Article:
Roberts cool amid interruptions

Tuesday, September 13, 2005

WASHINGTON — U.S. Supreme Court nominee John Roberts jousted with Democratic senators today at his confirmation hearing to become chief justice, dodging their attempts to pin down his opinions on abortion, voting rights and other legal issues.

Roberts said he felt a landmark 1973 ruling legalizing abortion was “settled as a precedent” and that the Constitution provides a right to privacy. The Supreme Court has based its abortion rulings on a right to privacy that justices say is implicit in the Constitution.

But when senators pressed for details on his opinions — even to the point of interrupting his answers — Roberts said repeatedly that he shouldn't address some issues that could come before the Supreme Court with him as chief justice.

At one point, Sen. Joe Biden, a Democrat who has indicated he may run for president in 2008, accused Roberts of “filibustering.”

“Go ahead and continue not to answer,” said Biden. Later, he interrupted Roberts and when criticized, insisted, “His answers are misleading, with all due respect.”

“Wait a minute! Wait a minute! They may be misleading but they are his answers,” said Sen. Arlen Specter, the Republican chairman of the Judiciary Committee, which was holding the hearings.

Roberts — who had noted that Biden earlier would have heard a whole answer if he hadn't interrupted — kept his cool.

“With respect, they are my answers and with respect, they are not misleading,” he said.

Roberts was nominated by President George W. Bush to succeed the late William H. Rehnquist. Bush originally nominated Roberts to succeed Justice Sandra Day O'Connor, the Court's crucial swing vote who announced her plans to retire in July. Within days of Rehnquist's death on Sept. 3, Bush tapped Roberts to be chief justice.

If confirmed, the 50-year-old Roberts would be the youngest chief justice in 200 years, with the power to shape the high court for decades. Democrats and Republicans see no major obstacles to his winning Senate approval and joining the other justices when the new term begins Oct. 3.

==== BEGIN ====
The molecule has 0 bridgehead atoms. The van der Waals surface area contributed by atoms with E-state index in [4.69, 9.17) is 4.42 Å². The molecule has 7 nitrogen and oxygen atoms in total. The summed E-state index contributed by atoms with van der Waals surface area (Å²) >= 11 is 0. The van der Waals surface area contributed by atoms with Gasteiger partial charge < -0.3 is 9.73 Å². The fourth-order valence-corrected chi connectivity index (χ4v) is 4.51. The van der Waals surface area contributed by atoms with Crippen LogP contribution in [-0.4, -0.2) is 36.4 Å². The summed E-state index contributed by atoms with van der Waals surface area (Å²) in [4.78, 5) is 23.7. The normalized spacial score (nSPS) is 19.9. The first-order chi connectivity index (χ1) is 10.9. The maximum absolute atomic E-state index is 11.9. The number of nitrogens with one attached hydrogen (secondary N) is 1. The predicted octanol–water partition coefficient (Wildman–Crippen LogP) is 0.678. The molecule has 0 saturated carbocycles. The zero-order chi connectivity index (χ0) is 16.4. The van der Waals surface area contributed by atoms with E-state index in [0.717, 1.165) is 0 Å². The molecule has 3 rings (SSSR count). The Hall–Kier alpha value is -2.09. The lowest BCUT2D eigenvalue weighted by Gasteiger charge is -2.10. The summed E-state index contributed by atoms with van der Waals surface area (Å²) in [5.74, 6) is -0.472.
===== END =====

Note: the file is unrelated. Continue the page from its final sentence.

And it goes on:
Senators questioned Roberts on abortion, privacy, voting rights, and the balance of power between the branches of government. They touched on a few First Amendment issues, including the public-forum doctrine and pornography. Roberts frequently answered analytically through the prism of legal precedent but declined to address specifics.

Abortion is one of the most divisive issues in American politics. Because of Roberts' conservative ideology and Catholic faith, some abortion-rights advocates fear he could try to reverse past rulings. The Roman Catholic Church strongly opposes abortion.

The nominee dismissed any suggestion that his Catholic faith would influence his decisions if he were confirmed.

Roberts said that the heart of the abortion ruling is “settled as a precedent of the Court, entitled to respect under principles of stare decisis,” the concept that long-established rulings should be given extra weight, Roberts said.

“There's nothing in my personal views based on faith or other sources that would prevent me from applying the precedent of the Court faithfully under the principles of stare decisis,” Roberts said.

Still, review and revisions have been the hallmark of the high court on issues from integration to gay rights, and Roberts indicated that groundbreaking cases can draw a second look.

Democrats pressed the appellate judge about his writings on civil rights while a young lawyer in the Reagan administration two decades ago. Democratic Sen. Edward M. Kennedy described some of those writings on voting rights as a “narrow, cramped and mean-spirited view” that failed to show a full appreciation of discrimination.

Under questioning from Kennedy, Roberts said that he had no problem with the 1965 Voting Rights Act. “The constitutionality has been upheld, and I don't have any issue with that.”

That failed to assuage Kennedy, who spoke critically and at length about Roberts' writings. Kennedy was interrupted several times by Specter, who told him to let Roberts speak.

Questioned about rights of privacy, the appellate judge cited several constitutional amendments and said, “The Court has explained that the liberty protected is not limited to freedom from physical restraint.”

On another issue, Roberts said the Constitution specifically gives the power to declare war to Congress, and in response to questions about interrogation and torture, said, “No one is above the law and that includes the president.”

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